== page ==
Implicit and Explicit Awareness of a Phonics Rule in the Word Recognition of Students With and Without Learning Disabilities

  • John K. McNamara
  • Jim Wagner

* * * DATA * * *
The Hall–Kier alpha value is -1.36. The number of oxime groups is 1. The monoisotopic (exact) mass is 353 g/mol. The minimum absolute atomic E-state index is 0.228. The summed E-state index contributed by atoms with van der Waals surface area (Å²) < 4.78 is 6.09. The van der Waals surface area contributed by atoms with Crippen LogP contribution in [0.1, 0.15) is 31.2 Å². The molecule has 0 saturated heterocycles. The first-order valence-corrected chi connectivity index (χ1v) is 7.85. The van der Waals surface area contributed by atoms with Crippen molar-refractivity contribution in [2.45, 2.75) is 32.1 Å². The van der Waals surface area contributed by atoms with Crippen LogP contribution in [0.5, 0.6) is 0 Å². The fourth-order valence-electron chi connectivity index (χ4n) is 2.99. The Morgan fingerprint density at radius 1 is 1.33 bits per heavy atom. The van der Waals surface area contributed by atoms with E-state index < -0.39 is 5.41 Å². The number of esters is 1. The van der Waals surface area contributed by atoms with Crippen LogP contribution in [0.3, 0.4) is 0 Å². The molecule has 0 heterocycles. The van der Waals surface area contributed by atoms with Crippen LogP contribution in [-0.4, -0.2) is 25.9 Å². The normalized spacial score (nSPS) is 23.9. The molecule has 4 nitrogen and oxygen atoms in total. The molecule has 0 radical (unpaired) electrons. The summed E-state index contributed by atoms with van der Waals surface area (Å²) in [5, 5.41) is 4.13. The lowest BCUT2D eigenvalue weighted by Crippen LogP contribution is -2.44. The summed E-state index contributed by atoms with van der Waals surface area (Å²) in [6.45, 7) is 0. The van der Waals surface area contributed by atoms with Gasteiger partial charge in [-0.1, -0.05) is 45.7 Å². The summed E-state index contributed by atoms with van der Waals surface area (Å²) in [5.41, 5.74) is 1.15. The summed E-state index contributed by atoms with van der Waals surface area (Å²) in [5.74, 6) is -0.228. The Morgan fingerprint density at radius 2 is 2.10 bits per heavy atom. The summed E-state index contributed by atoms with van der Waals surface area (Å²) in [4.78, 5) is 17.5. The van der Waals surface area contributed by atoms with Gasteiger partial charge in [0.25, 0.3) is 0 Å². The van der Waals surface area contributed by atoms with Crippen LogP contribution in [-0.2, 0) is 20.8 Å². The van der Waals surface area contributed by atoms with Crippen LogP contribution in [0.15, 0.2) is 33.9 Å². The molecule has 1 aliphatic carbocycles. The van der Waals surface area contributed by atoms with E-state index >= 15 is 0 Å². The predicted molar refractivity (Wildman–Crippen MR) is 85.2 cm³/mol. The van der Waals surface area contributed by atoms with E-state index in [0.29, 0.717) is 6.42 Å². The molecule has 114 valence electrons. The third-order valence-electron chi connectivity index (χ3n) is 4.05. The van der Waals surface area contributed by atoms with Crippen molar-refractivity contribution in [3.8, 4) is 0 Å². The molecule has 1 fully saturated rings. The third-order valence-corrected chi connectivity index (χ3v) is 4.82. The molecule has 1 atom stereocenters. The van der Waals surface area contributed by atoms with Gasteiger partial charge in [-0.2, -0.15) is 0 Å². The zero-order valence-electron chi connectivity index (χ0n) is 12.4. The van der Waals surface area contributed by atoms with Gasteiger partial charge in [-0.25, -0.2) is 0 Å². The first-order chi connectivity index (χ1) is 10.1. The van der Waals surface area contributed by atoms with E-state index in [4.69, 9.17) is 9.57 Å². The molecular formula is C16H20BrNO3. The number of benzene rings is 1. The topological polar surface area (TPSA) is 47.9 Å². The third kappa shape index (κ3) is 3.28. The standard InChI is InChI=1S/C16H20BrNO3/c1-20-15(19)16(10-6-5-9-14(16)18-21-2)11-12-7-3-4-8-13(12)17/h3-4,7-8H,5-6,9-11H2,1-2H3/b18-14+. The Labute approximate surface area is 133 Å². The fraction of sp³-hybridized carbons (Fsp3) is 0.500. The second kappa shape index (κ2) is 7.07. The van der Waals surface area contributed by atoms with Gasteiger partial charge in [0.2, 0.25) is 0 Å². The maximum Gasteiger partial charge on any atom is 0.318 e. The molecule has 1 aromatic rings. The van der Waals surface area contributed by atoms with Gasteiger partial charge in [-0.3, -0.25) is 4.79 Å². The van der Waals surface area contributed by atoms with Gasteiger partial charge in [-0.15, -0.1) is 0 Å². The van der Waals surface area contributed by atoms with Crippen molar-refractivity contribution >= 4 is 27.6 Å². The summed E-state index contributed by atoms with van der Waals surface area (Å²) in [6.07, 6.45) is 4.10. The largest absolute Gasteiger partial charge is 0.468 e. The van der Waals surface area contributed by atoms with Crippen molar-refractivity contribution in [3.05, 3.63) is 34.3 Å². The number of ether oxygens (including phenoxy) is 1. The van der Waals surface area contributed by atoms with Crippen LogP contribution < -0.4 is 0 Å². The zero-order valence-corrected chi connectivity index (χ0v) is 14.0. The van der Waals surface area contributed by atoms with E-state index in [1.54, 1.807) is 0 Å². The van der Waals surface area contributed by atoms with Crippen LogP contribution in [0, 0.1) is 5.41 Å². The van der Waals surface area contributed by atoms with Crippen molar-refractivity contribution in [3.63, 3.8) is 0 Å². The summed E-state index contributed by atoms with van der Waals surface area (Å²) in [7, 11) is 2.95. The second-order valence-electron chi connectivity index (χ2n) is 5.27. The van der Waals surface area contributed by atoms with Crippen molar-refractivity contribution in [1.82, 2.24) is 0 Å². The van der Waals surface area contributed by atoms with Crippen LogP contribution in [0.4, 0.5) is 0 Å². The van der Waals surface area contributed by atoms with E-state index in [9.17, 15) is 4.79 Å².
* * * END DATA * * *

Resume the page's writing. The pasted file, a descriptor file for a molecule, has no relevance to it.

This study investigates the ability of students with and without learning disabilities to learn a phonics rule implicitly and the ability of these students to report accurately about the rule verbally. Many researchers have argued that implicit learning denotes a form of learning that occurs without intention and results in adequate performance, but is not available to consciousness and so not verbalizable (Reber, 1993). Others have suggested that this inability to verbalize may not be as definite as originally thought (Ericsson & Simon, 1993). This study examined the implicit learning and explicit knowledge capabilities of students between the ages of 10 and 12 with and without learning disabilities. Students acquired knowledge implicitly about the pronunciation of pseudo words that were governed by one of two phonics rules. They were then asked to verbalize explicitly about the acquired knowledge. Results indicate that implicit knowledge capabilities for all students were not significantly different. However, there were significant differences between students with and without learning disabilities on explicit knowledge scores.